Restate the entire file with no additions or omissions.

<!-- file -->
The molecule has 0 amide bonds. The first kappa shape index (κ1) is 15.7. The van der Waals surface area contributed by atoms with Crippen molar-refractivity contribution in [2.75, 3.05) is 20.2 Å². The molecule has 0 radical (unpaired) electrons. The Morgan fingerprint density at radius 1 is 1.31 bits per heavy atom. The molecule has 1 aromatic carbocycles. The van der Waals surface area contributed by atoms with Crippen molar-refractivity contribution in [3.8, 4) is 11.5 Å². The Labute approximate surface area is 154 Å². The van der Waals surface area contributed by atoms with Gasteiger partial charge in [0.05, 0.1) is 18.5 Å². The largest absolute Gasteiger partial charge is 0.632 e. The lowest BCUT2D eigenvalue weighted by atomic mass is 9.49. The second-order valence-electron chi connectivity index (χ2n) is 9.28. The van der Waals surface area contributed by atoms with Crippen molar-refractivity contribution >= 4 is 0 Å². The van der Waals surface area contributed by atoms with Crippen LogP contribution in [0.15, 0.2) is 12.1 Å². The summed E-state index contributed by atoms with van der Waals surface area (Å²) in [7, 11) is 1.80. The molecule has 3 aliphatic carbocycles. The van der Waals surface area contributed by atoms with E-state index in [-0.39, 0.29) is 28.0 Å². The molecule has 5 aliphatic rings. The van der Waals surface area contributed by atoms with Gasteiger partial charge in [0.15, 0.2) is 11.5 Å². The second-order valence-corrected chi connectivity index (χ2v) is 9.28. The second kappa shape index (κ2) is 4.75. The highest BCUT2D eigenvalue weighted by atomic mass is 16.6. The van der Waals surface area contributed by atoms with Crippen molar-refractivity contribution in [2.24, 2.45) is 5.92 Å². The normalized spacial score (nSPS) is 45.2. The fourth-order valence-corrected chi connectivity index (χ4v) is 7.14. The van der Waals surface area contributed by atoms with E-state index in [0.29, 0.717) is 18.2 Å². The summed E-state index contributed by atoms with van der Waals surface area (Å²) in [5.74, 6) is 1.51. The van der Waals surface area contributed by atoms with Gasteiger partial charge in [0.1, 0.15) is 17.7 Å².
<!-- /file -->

The molecule has 0 amide bonds. The first kappa shape index (κ1) is 15.7. The van der Waals surface area contributed by atoms with Crippen molar-refractivity contribution in [2.75, 3.05) is 20.2 Å². The molecule has 0 radical (unpaired) electrons. The Morgan fingerprint density at radius 1 is 1.31 bits per heavy atom. The molecule has 1 aromatic carbocycles. The van der Waals surface area contributed by atoms with Crippen molar-refractivity contribution in [3.8, 4) is 11.5 Å². The Labute approximate surface area is 154 Å². The van der Waals surface area contributed by atoms with Gasteiger partial charge in [0.05, 0.1) is 18.5 Å². The largest absolute Gasteiger partial charge is 0.632 e. The lowest BCUT2D eigenvalue weighted by atomic mass is 9.49. The second-order valence-electron chi connectivity index (χ2n) is 9.28. The van der Waals surface area contributed by atoms with Crippen molar-refractivity contribution >= 4 is 0 Å². The van der Waals surface area contributed by atoms with Crippen LogP contribution in [0.15, 0.2) is 12.1 Å². The summed E-state index contributed by atoms with van der Waals surface area (Å²) in [7, 11) is 1.80. The molecule has 3 aliphatic carbocycles. The van der Waals surface area contributed by atoms with E-state index in [-0.39, 0.29) is 28.0 Å². The molecule has 5 aliphatic rings. The van der Waals surface area contributed by atoms with Gasteiger partial charge in [0.15, 0.2) is 11.5 Å². The second-order valence-corrected chi connectivity index (χ2v) is 9.28. The second kappa shape index (κ2) is 4.75. The highest BCUT2D eigenvalue weighted by atomic mass is 16.6. The van der Waals surface area contributed by atoms with Crippen molar-refractivity contribution in [2.24, 2.45) is 5.92 Å². The normalized spacial score (nSPS) is 45.2. The fourth-order valence-corrected chi connectivity index (χ4v) is 7.14. The van der Waals surface area contributed by atoms with E-state index in [0.29, 0.717) is 18.2 Å². The summed E-state index contributed by atoms with van der Waals surface area (Å²) in [5.74, 6) is 1.51. The van der Waals surface area contributed by atoms with Gasteiger partial charge in [0.1, 0.15) is 17.7 Å².